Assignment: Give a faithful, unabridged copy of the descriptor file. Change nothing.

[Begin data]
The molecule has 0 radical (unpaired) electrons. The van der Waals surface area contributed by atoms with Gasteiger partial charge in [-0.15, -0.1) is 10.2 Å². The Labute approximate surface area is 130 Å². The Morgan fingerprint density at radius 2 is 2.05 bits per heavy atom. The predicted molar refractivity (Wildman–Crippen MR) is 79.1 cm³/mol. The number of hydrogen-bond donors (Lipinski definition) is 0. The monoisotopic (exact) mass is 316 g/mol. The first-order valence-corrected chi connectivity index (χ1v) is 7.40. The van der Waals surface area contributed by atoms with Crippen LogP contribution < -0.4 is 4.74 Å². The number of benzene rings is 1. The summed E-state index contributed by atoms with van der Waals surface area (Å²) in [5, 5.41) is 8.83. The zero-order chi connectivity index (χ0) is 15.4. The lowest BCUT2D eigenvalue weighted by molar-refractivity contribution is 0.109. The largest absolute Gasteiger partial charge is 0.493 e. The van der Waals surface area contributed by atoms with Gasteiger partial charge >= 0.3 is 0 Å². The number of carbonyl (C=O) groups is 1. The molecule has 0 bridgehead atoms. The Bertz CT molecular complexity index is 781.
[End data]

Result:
The molecule has 0 radical (unpaired) electrons. The van der Waals surface area contributed by atoms with Gasteiger partial charge in [-0.15, -0.1) is 10.2 Å². The Labute approximate surface area is 130 Å². The Morgan fingerprint density at radius 2 is 2.05 bits per heavy atom. The predicted molar refractivity (Wildman–Crippen MR) is 79.1 cm³/mol. The number of hydrogen-bond donors (Lipinski definition) is 0. The monoisotopic (exact) mass is 316 g/mol. The first-order valence-corrected chi connectivity index (χ1v) is 7.40. The van der Waals surface area contributed by atoms with Crippen LogP contribution < -0.4 is 4.74 Å². The number of benzene rings is 1. The summed E-state index contributed by atoms with van der Waals surface area (Å²) in [5, 5.41) is 8.83. The zero-order chi connectivity index (χ0) is 15.4. The lowest BCUT2D eigenvalue weighted by molar-refractivity contribution is 0.109. The largest absolute Gasteiger partial charge is 0.493 e. The van der Waals surface area contributed by atoms with Gasteiger partial charge >= 0.3 is 0 Å². The number of carbonyl (C=O) groups is 1. The molecule has 0 bridgehead atoms. The Bertz CT molecular complexity index is 781.